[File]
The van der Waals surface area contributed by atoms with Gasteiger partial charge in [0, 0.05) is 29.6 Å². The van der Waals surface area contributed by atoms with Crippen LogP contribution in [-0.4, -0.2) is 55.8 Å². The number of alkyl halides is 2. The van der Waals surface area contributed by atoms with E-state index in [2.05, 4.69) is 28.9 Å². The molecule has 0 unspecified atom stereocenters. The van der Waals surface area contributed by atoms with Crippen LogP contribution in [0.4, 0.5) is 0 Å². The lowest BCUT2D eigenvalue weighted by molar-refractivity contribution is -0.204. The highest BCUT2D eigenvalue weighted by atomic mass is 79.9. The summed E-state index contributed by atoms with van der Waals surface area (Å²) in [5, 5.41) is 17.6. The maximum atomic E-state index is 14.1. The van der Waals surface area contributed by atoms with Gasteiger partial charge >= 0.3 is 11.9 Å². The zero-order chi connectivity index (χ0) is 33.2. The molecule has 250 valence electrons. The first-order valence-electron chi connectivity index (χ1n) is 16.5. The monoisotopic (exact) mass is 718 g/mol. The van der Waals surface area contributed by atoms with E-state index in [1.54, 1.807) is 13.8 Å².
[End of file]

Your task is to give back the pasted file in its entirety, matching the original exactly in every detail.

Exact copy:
The van der Waals surface area contributed by atoms with Gasteiger partial charge in [0, 0.05) is 29.6 Å². The van der Waals surface area contributed by atoms with Crippen LogP contribution in [-0.4, -0.2) is 55.8 Å². The number of alkyl halides is 2. The van der Waals surface area contributed by atoms with E-state index in [2.05, 4.69) is 28.9 Å². The molecule has 0 unspecified atom stereocenters. The van der Waals surface area contributed by atoms with Crippen LogP contribution in [0.4, 0.5) is 0 Å². The lowest BCUT2D eigenvalue weighted by molar-refractivity contribution is -0.204. The highest BCUT2D eigenvalue weighted by atomic mass is 79.9. The summed E-state index contributed by atoms with van der Waals surface area (Å²) in [5, 5.41) is 17.6. The maximum atomic E-state index is 14.1. The van der Waals surface area contributed by atoms with Gasteiger partial charge >= 0.3 is 11.9 Å². The zero-order chi connectivity index (χ0) is 33.2. The molecule has 250 valence electrons. The first-order valence-electron chi connectivity index (χ1n) is 16.5. The monoisotopic (exact) mass is 718 g/mol. The van der Waals surface area contributed by atoms with E-state index in [1.54, 1.807) is 13.8 Å².